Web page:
How Heavy Put Open Interest Can Impact Stocks

Why put options act as support, and how this phenomenon can impact stocks and indexes

Nov 30, 2015 at 9:16 AM
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The following is a reprint of the market commentary from the December 2015 edition of The Option Advisor, published on November 19. For more information or to subscribe to The Option Advisor, click here.

As equity analysis tools go, a stock's option open interest configuration can be particularly revealing. Not only do heavy open interest strikes provide valuable sentiment clues, but they often coincide with key technical levels for the underlying stock -- and, in fact, these major open interest accumulations can themselves influence a security's price action.

Regular readers of this newsletter know that we often cite the concept of "put-related support" in our bullish recommendations, and this month we'll explain in greater detail how these options-trading mechanics work.

In order to begin at the beginning, let's first state that "open interest" refers to the total number of option contracts that have been opened, by either buyers or sellers, at a given strike. And it's important to note that for every option buyer, there is an option seller who has taken up the opposing end of the trade. In other words, option open interest is controlled not only by option buyers, but by option sellers -- and at least one of these parties is often a market maker, who are typically hedged players.

It's very common to find major put open interest concentrated at levels either at or below the stock's current price -- i.e., at-the-money or out-of-the-money strikes. This is especially true of some of the broader equity-based ETFs -- such as the SPDR S&P 500 ETF Trust (SPY), PowerShares QQQ Trust (QQQ), and iShares Russell 2000 ETF (IWM) -- which have gained popularity among those looking to hedge their long stock positions.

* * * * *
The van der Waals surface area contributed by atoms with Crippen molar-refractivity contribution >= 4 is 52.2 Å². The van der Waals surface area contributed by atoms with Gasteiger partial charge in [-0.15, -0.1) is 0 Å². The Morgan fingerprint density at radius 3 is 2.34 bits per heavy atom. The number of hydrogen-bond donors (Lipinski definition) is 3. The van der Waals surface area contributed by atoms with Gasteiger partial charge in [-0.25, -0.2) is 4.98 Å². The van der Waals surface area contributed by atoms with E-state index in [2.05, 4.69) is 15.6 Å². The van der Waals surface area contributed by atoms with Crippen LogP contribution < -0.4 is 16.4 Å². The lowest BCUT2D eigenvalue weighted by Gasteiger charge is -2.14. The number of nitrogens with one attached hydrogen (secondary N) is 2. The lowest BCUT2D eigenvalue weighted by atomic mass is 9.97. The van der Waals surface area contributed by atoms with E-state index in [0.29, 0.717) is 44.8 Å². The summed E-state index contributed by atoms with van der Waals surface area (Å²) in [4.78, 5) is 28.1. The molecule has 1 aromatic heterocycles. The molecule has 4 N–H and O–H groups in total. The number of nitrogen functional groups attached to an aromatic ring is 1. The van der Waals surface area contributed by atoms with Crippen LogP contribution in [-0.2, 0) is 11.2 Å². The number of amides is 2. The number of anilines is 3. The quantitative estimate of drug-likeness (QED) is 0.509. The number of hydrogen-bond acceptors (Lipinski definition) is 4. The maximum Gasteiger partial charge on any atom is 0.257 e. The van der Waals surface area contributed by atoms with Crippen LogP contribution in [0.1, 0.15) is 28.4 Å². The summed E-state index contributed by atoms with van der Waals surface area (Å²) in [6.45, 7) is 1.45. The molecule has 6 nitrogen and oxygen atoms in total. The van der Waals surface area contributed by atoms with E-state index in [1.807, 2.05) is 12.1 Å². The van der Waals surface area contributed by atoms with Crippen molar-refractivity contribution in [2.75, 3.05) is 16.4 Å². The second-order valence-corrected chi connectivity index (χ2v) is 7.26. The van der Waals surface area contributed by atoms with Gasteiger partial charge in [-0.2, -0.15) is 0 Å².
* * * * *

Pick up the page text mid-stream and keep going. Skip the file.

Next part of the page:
When we refer to "heavy" or "significant" amounts of put open interest -- the kind of accumulations that we would expect to provide structural support for the underlying stock -- we're not referring to a single, hard-and-fast number of contracts. However, as a general rule of thumb, we view it as significant when the open interest at a given strike controls a number of shares equivalent to 10% or more of the stock's average daily volume.

There are a few primary reasons why massive put strikes can provide support. From a sentiment perspective, it's possible that a huge build-up of put open interest at a particular price point is indicative of climactic pessimism, which we would expect to coincide with the exhaustion of selling pressure. Once the stock attains this expected "bottom," it then takes relatively little buying power for the shares to stage a reversal.

From a more mechanical perspective, the accumulation of open interest that results from traders who sold put options at a given strike can influence the stock's price action. Those who sell puts to open are betting that the stock remains above a strike through expiration, and are seeking to pocket the premium of the option at expiration (or they are willing to buy the stock at the strike price if the stock is "put" to them). As the shares draw close to a heavily populated put strike in which the options were sold to open, those who purchased the puts in order to facilitate the transaction -- possibly market makers -- must buy more stock in order to hedge their purchased puts, and keep their risk exposure on an even keel. This activity creates an automatic bid for the stock as it approaches the strike in question.

And on the other side of this equation, put sellers who neglected to hedge their bets may step in to buy the stock as it approaches the strike, in order to keep their "naked" puts out of the money and prevent losses.